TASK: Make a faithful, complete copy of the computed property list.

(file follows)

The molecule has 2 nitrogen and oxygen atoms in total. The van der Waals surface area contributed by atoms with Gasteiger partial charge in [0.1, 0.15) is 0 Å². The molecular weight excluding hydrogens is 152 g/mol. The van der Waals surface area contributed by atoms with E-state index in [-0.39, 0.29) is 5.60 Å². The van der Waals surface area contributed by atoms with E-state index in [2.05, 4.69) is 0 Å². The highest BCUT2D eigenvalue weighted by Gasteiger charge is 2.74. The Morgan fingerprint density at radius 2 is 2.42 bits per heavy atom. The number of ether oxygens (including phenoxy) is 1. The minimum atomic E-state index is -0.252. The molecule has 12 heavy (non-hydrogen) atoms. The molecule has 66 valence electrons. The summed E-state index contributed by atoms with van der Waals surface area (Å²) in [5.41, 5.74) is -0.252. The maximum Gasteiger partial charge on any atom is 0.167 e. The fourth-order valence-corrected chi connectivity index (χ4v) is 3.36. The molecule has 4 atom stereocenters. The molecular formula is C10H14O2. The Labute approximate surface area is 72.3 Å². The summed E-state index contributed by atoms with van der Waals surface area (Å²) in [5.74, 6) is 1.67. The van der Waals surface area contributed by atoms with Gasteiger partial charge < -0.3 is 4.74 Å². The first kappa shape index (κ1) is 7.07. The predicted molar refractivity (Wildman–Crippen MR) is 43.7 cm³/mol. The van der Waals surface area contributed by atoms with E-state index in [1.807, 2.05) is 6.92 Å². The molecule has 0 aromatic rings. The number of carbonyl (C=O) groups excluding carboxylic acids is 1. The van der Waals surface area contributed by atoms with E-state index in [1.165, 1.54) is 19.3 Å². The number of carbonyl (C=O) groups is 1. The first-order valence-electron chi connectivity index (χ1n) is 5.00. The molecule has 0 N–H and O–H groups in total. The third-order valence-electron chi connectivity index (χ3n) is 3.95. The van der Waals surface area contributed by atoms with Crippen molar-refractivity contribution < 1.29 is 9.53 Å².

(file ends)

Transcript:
The molecule has 2 nitrogen and oxygen atoms in total. The van der Waals surface area contributed by atoms with Gasteiger partial charge in [0.1, 0.15) is 0 Å². The molecular weight excluding hydrogens is 152 g/mol. The van der Waals surface area contributed by atoms with E-state index in [-0.39, 0.29) is 5.60 Å². The van der Waals surface area contributed by atoms with E-state index in [2.05, 4.69) is 0 Å². The highest BCUT2D eigenvalue weighted by Gasteiger charge is 2.74. The Morgan fingerprint density at radius 2 is 2.42 bits per heavy atom. The number of ether oxygens (including phenoxy) is 1. The minimum atomic E-state index is -0.252. The molecule has 12 heavy (non-hydrogen) atoms. The molecule has 66 valence electrons. The summed E-state index contributed by atoms with van der Waals surface area (Å²) in [5.41, 5.74) is -0.252. The maximum Gasteiger partial charge on any atom is 0.167 e. The fourth-order valence-corrected chi connectivity index (χ4v) is 3.36. The molecule has 4 atom stereocenters. The molecular formula is C10H14O2. The Labute approximate surface area is 72.3 Å². The summed E-state index contributed by atoms with van der Waals surface area (Å²) in [5.74, 6) is 1.67. The van der Waals surface area contributed by atoms with Gasteiger partial charge < -0.3 is 4.74 Å². The first kappa shape index (κ1) is 7.07. The predicted molar refractivity (Wildman–Crippen MR) is 43.7 cm³/mol. The van der Waals surface area contributed by atoms with E-state index in [1.807, 2.05) is 6.92 Å². The molecule has 0 aromatic rings. The number of carbonyl (C=O) groups excluding carboxylic acids is 1. The van der Waals surface area contributed by atoms with E-state index in [1.165, 1.54) is 19.3 Å². The number of carbonyl (C=O) groups is 1. The first-order valence-electron chi connectivity index (χ1n) is 5.00. The molecule has 0 N–H and O–H groups in total. The third-order valence-electron chi connectivity index (χ3n) is 3.95. The van der Waals surface area contributed by atoms with Crippen molar-refractivity contribution < 1.29 is 9.53 Å².